Ex-Formula 1 driver Jenson Button says the SUPER GT cars were only "surviving" as they struggled to adapt to the DTM's wet tyre during the two series' shared Hockenheim weekend.
As the two championships shared a track competitively for the first time last weekend, 2009 F1 champion Button put in the best showing of the SUPER GT contingent on Saturday, maximising the drying conditions to put his Kunimitsu Honda sixth in qualifying.
Button then bounced back from a slow pitstop that dropped him to 16th and crossed the line ninth, but he was only able to muster 16th in Sunday's wet race - despite his team improving its pitstop significantly.
The Honda driver had said on Saturday that he expected wet conditions would hurt the SUPER GT teams as they tried to come to terms with the wet, control Hankook tyre.
SUPER GT has a tyre war in its regular season, but racing alongside the DTM, its teams were forced to used the control Hankook of which the Japanese teams had limited experience.
Asked by Autosport to summarise his weekend, Button said: "Yesterday [Saturday] was fun in the dry.
"I still think there is a lot of work we need to do to actually get the tyres working. But in the wet, it wasn't [fun], yeah.
"To be fair we might as well not call it racing, because we couldn't get any temperature in the tyre.
"We are not competing with DTM, it's just surviving really out there [because of the tyre].
"Yeah, so wasn't really a fun day."
SUPER GT's learning process ahead of the joint-racing at Fuji got off to a difficult start when its Thursday two-hour test was hit with changeable conditions, before Nick Cassidy and Tsugio Matsuda both had offs during practice in their TOM'S Lexus and NISMO-run Nissan respectively.
When Cassidy returned to the wheel on Sunday in the wet finale, he looked set to be the top SUPER GT runner but crashed after a clash with Jonathan Aberdein, while the Nissan also had several reliability issues through the weekend.
When Button was asked why the SUPER GT teams struggled in wet conditions, he said: "With the dry tyres, we can get them in a working window. But the wets, we can't.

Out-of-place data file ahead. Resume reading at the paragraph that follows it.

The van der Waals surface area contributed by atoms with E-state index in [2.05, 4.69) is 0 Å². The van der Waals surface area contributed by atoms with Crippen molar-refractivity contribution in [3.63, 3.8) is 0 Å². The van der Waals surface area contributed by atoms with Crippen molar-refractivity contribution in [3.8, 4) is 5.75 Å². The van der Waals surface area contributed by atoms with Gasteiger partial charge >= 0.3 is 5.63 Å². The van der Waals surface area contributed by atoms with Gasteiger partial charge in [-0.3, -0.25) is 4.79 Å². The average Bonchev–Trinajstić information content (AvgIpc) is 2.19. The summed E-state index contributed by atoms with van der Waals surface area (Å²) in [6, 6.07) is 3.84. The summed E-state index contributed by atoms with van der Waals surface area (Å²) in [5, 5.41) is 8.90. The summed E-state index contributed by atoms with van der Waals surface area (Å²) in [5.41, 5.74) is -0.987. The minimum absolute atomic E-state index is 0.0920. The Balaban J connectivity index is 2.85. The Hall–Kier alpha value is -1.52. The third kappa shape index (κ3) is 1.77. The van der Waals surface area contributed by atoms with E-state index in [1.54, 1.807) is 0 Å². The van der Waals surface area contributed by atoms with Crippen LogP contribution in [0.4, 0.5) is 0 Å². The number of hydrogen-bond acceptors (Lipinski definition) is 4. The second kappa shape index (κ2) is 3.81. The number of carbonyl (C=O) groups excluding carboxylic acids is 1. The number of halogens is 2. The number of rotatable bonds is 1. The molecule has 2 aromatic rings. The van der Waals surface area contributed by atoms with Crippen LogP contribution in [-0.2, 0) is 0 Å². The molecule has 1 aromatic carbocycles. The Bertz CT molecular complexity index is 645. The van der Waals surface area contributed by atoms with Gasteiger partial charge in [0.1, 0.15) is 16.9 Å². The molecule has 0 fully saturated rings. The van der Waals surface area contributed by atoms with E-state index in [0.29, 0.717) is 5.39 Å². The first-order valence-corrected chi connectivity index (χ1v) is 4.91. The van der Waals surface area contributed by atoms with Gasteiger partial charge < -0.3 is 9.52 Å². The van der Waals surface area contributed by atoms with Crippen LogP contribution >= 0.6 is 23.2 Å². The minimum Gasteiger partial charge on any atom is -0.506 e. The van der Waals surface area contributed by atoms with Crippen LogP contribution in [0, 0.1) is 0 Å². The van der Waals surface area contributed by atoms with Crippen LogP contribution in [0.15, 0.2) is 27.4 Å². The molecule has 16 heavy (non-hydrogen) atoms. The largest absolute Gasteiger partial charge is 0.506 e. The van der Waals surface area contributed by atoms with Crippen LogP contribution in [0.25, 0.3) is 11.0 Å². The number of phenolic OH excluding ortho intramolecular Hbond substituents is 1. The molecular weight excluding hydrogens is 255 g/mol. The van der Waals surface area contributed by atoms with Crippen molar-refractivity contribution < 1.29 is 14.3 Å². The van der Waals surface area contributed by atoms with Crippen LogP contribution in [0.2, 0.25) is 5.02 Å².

"Obviously, it's very difficult for us as drivers, coming and using a tyre so much harder than we're used to.
"You learn to adapt and, I think we did as drivers, but the cars didn't.
"We tried everything, but we couldn't switch the tyres on, and we were running three seconds slower than these [DTM] guys.
"A lot of learning [and], hopefully, for the Fuji race all the guys will learn from what we did today and how bad it was!
"Hopefully [the SUPER GT teams] give these [DTM] guys a bit more of a challenge in Fuji."
Button added that racing alongside the DTM had taught SUPER GT "so much" as the DTM's control tyre forced the Japanese teams into wider set-up experiments for the first time.
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He also expanded on the differences between the DTM and SUPER GT cars, and the areas it gives Honda, Lexus and Nissan to learn from.
"In terms of set-up, we've done more set-up work than the whole SUPER GT season," said Button.
"But also, when you look at the driveability, these guys are running over kerbs and able to get on the power. They get oversteer, but it looks like you can hold onto it. With us, it's a sudden snap.
"There's a lot to look at with driveability of the powerunit, which I think is quite exciting.
"We have so much grip on corner exits that we don't normally feather the throttle, we just plant it and it grips up and we can go. It's very different.
"I think it really helps the SUPER GT teams that are here for the future, racing in Japan. Helps them understand the power and areas we don't really delve into."